As a cradle Catholic I truly loved my church. I said my First Communion would be the happiest day of my life, and it was. I participated in daily Mass for most of my years up to my mid 40’s. Went thru a divorce after a 20 year marriage to a man that was mentally ill and abusive. My church was very supportive thru those times. I then went to work for the church, my first Pastor (for 6 years) was an incredible man of God and the pastoral team fantastic. When he left there was a “reign of terror” from the next pastor, I stayed another 6 years, then moved on to another Catholic church and another Pastor that was identical to the former. I believed deeply in the work I was doing and stayed 12 years. But working for 18 years under two men whose main interest was money, power and control to mention just a FEW things witnessed, I began re-accessing what I actually believed in. I believe Jesus taught one thing and that is to Love, which means, do not judge or discriminate, be kind & caring. I don’t have the answers just my personal beliefs; that Priest should have a right to marry, Women have a right to be ordained, that birth control should be a choice, that Communion should be for everyone not just the “worthy”. I believe we should be more welcoming to/with people of other religions, we are ALL children of God, not just Catholics or Christians. I believe we should be more supportive of those going thru divorce, and those struggling with financial problems and addictions. I believe we should be still thru meditation and listen to God instead of doing all the talking. Less ritual and more contemplation. I don’t love God as much as I did as a child, I love my Creator God much much more. Being told what was right and wrong when I was a child was comforting because it taught me boundaries, I also like hot chocolate on a cold day because it is comforting but I know it is not what feeds my body the way it should, any more than rules and regulations feed my soul. Pope John XXIII was always my favorite Pope but Francis is now running a close second. I believe he truly is a man of God preaching Love, Kindness and Open doors to all. So sad to say the Church is so far behind him.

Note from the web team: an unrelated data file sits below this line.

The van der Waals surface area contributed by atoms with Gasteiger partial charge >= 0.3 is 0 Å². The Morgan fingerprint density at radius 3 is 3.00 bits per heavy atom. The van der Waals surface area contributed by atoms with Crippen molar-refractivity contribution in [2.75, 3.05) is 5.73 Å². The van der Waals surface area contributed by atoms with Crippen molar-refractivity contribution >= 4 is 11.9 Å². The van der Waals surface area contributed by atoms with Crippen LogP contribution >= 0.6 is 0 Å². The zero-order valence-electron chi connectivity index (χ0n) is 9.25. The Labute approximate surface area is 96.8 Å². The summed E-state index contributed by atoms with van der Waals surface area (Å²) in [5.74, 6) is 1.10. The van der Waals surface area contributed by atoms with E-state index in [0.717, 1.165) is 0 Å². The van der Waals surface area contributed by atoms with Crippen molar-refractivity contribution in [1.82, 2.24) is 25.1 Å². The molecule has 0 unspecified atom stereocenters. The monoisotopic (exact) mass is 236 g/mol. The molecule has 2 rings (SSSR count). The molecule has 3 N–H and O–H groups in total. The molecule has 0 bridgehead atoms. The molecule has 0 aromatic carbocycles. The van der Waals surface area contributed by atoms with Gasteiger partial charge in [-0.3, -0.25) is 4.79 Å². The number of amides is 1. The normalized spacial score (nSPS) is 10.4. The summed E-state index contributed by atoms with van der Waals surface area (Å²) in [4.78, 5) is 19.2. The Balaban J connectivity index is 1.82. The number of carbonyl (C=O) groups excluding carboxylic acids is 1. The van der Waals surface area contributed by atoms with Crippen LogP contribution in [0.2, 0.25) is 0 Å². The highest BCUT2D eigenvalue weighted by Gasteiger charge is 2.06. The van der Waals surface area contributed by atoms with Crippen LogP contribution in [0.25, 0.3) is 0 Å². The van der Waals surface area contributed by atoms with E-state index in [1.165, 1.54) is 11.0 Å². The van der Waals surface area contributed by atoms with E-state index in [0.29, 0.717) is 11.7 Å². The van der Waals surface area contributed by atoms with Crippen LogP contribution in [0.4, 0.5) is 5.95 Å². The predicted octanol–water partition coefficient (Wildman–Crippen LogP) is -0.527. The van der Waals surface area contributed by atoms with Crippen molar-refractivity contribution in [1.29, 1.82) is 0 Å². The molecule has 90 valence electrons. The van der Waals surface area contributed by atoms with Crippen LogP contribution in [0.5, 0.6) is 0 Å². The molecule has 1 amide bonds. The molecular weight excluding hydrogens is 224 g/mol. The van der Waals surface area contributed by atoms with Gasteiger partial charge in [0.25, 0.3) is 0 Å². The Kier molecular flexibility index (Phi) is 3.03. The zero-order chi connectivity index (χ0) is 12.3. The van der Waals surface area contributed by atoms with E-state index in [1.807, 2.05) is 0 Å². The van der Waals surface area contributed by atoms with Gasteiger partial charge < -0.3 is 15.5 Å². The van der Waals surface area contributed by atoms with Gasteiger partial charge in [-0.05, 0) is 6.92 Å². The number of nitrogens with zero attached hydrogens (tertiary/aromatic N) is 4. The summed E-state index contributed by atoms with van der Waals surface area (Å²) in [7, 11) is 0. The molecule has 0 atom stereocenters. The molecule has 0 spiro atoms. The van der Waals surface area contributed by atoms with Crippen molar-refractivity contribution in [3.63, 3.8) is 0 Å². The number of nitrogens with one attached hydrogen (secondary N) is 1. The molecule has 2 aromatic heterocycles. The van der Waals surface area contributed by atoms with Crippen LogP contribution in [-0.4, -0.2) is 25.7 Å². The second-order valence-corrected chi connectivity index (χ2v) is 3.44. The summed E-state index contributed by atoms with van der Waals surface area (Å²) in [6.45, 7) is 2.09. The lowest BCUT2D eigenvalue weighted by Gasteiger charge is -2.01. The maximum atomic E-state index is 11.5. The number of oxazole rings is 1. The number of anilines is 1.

Would I go back to the Church that I left? No, of course not. I became a Catholic aged 18 before VAT II, when the world then was conservative and I who had no background of a committed faith needed the certainty that the Catholic Church gave. I was committed to all the Church’s teachings, including NFP although I find it restrictive and mechanical – but I did have two children which is how many I wanted.